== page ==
The secretary of the bowling league testifying for plaintiff said it was customary for bowlers to inspect their shoes and scrape their feet on the mat or sand paper before delivering the ball. He also said bowlers fall from various causes. The same witness said that once an unidentified lady bowler on some previous occasion had showed him little beads of a hard substance on her shoe. The witness made no investigation as to what the beads were. He apparently thought nothing of it for he did nothing. "A couple times" when inspecting his own shoes he found "The same *8 little hard beads." There is no evidence as to what these beads were nor where they came from.

During the period of slightly more than the one year of defendants' operation some bowlers had fallen while delivering a ball. There was no testimony as to the cause. Plaintiff's witnesses indicate there was nothing unusual about an occasional fall. There had been no injuries. On January 19, 1959, 84 different bowlers used the lanes without incident or complaint. One bowler other than plaintiff fell but there was no attempt by plaintiff to show why. Defendants' evidence described him as "clumsy."

There was nothing obvious nor apparent to indicate anything wrong. There was nothing wrong with the bowling lane nor the approach to the foul line. There was nothing to indicate anything unusual about the tile floor in the seating area. Defendants had never been told of any trouble. Plaintiff did not use the equipment provided to clean his shoes before bowling. There is nothing except a statement attributed to defendant (husband) based on hindsight conjecture and speculation to even suggest the cause of plaintiff's fall.

II. Plaintiff's petition did not contain the usual allegation of freedom from contributory negligence. The petition, however, did say "that at said time and place while plaintiff was lawfully and properly using said bowling alley, as invitee on said premises" he fell by reason of the unsafe condition of said alley. Emphasis supplied.

Subject to certain exceptions not material here the burden rests on a plaintiff in a negligence case to plead and prove freedom from contributory negligence. It is preferable to make the specific allegation and rather dangerous to do otherwise but the usual method of using exact words is not exclusive.

As a matter of pleading the plaintiff's petition was sufficient. Wilson v. Corbin, 241 Iowa 593, 605, 41 N.W.2d 702. If plaintiff was properly using the bowling alley as alleged he could not have been contributorially negligent. It was a negative approach to an affirmative and essential element. The weakness in the petition would not in this case require a reversal for lack of specificity but essential elements should be so pleaded as to be apparent without search.

III. Plaintiff as a patron was an invitee on defendants' premises. Actions by invitees are quite common and the law relative thereto is well settled. We have recently, in a number of cases, reviewed the law applicable to invitees.

In Wendling v. Community Gas Company, Iowa, 120 N.W.2d 401 the law was again reviewed and authorities quoted. The law as stated in the Restatement of Torts, Vol. 2, Section 343 and previously quoted in our cases is again stated in Corkery v. Greenberg, 253 Iowa 846, 849, 114 N.W.2d 327, 329 as follows:

" `A possessor of land is subject to liability for bodily harm caused to business visitors by a natural or artificial condition thereon if, but only if, he (a) knows, or by the exercise of reasonable care could discover the condition which, if known to him, he should realize as involving an unreasonable risk to them, and (b) has no reason to believe that they will discover the condition or realize the risk involved therein; * * *.'"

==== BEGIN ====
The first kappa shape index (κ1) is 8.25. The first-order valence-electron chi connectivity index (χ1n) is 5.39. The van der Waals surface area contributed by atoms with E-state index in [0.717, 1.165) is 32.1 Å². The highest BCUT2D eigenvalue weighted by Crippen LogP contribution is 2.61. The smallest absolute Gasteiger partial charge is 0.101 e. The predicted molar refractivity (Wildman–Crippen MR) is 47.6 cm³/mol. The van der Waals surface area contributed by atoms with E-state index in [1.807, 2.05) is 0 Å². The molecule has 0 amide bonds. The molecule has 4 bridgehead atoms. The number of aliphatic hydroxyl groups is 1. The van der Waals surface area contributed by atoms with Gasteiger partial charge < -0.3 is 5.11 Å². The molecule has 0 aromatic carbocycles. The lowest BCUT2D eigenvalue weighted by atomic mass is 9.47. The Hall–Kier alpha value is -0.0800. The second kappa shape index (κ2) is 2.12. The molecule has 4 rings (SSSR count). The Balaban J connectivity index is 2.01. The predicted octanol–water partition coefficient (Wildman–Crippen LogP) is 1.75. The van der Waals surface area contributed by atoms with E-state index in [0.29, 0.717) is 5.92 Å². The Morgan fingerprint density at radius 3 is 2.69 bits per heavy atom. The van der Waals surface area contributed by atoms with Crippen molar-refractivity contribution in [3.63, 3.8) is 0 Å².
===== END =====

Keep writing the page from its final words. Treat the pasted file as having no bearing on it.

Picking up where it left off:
Actions involving bowling alleys are not as common as those arising from other places of business but are not unknown to the law.

Fagan v. Williamsport Lodge No. 145 of Loyal Order of Moose, 361 Pa. 446, 64 A.2d 805 was a bowling alley case. Plaintiff fell while bowling. He claimed his fall was due to the fact that his foot struck a foreign substance of a sticky nature on the runway. We quote:

"In order to establish liability against the proprietor of a bowling alley because of an alleged defective spot on the approach to *9 the runway of an alley it must be shown that the owner had actual or constructive notice of the presence of the spot or that he failed to use such care as those employed in like kind of business ordinarily exercise or should exercise."

There was no testimony that defendant had notice of any defect, no person had complained, the spot was not visible, friends of the plaintiff who had been using the approach on the same alley for at least three hours before the injury did not even discover it. The Pennsylvania Court held plaintiff's showing insufficient to establish negligence.

McGillivray v. Eramian, 309 Mass. 430, 35 N.E.2d 209, 141 A.L.R. 1313 was a bowling alley case with a verdict for plaintiff. The situation was not at all comparable to the case at bar. There the plaintiff, a patron, was delivering his bowling ball about a foot back of the foul line and with his hand about an inch from the floor. His finger was pierced by a sliver of wood sticking up from under a nail in the floor. "The `wood was rotten or something, the nails were pulled out * * * the boards were warped or sprung from the foundation.'" The court held that a jury could find that the conditions were not of recent origin and that reasonable care had not been taken in the maintenance of the alley. After the accident the cause thereof was immediately apparent.

In Lenger v. Modern Recreations, Inc., Mo.App. (not published in State Reports) 203 S.W.2d 100 the plaintiff, a lady, fell on a waxed or oiled floor while changing from her bowling shoes to street shoes. It was said that the law does not place upon the appellant the duty of making his place of business absolutely safe so that persons could not slip thereon. Neither is it negligence per se to maintain a bright, smooth and shiny waxed floor. Plaintiff's theories that an oily, greasy or waxy spot found on her dress 3½ hours after her fall proved negligence were said to be too farfetched for serious consideration.